Arthritis means inflammation of the joint. Osteoarthritis is joint derangement due to cartilage loss. The loss of cartilage maybe due to age related degeneration, rotator cuff disease, trauma, infection, loss of bone support for cartilage and commonly instability. This leads to a loss of the smooth, pain-free gliding associated with a normal joint, resulting in a swollen, inflamed, stiff, painful joint with limited motion. This is in part due to direct mechanical pressure on the subchondral bone and oedema and in part due to the inflammatory process of cartilage degeneration. Some upper extremity pain is associated with the limited function of one joint compensated with other joints.
The natural history of Osteoarthritis is one of slow progression. Currently, although many scientist and doctors are working on this, there is no way to reverse cartilage loss reliably. Cartilage substitution from other areas is useful in bone defects following dislocations and fractures, or stimulation of fibrocartilage is possible.
The normal clinical progression of Osteoarthritis is of increasing pain and stiffness and limited function. Gradually as the movement become more restricted, the pain may ease slightly due to the severe limitation in movement, thus the function would be minimal.
Often the diagnosis is made clinically, with your doctor taking a history and performing an examination. This often confirmed with X-Rays, occasionally with CT or MRI scans. These latter scans often are looking to rule in or out other conditions that sometimes go with arthritis, such as rotator cuff tears and glenoid wear patterns
The goal of management of most shoulder conditions is to restore movement, improve pain and function. With shoulder arthritis the management depends on the underlying cause of the arthritis often and how advanced the condition is.
Goal to maintain function and improve pain:
Goal to restore movement, allow function and improve pain.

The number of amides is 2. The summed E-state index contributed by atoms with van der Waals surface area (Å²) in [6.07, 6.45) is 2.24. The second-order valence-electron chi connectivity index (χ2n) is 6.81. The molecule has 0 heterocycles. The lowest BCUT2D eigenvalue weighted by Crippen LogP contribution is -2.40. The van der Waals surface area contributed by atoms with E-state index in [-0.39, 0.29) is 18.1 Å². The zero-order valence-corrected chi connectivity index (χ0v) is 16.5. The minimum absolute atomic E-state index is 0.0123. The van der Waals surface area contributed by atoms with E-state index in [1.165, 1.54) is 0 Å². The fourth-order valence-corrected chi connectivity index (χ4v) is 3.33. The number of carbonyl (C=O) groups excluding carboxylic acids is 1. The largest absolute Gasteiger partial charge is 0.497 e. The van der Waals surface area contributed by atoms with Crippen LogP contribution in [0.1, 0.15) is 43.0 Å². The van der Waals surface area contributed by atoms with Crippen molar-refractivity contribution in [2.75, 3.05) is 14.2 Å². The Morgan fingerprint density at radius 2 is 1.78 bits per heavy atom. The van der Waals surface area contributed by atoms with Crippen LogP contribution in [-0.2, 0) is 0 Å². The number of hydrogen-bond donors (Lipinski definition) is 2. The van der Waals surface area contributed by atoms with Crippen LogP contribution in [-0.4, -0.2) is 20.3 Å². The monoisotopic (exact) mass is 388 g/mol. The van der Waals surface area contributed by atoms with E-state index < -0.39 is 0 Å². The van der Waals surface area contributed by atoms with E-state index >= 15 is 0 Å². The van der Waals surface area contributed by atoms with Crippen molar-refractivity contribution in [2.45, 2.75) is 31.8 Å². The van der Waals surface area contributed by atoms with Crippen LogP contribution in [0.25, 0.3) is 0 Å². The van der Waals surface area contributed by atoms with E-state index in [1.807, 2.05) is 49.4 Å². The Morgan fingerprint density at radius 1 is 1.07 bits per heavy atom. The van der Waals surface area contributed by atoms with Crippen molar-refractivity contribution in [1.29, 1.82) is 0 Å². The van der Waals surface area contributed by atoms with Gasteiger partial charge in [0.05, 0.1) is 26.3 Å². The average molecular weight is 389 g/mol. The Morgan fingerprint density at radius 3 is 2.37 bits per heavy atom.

Anatomic total shoulder arthroplasty is the removal of the arthritic humeral head and worn sections of the glenoid and replacing them with metal on the humeral side and plastic on the glenoid side. This done via an open incision over the front of the shoulder. The rotator cuff is essential in maintaining a balanced anatomic total shoulder arthroplasty, and as such it will be checked pre operatively and the rehabilitation will focus on rotator cuff function and shoulder range of motion.
Longevity of any arthroplasty has many factors, but the 2020 AOA National Joint Registry Data for the survival of 87.8% at 10 years for total shoulder stemmed prostheses. Talk to Dr Drynan about interpreting these results and your specific situation.
Reverse total shoulder arthroplasty entails removal of the arthritic humeral head and glenoid and replacing the original concave glenoid with a sphere (glenosphere) and the humeral head with a cup that allows the shoulder to function with the use of the deltoid and mechanics. This revolutionary design from started with Neer in 1970's and was re-envisioned with Grammont in 1985 improving function and survival of the implants dramatically. Multiple methods and iterations fo the designs of arthroplasty exist now to include computer modelling and planning with guidance and virtual reality possible with implanting the replacement.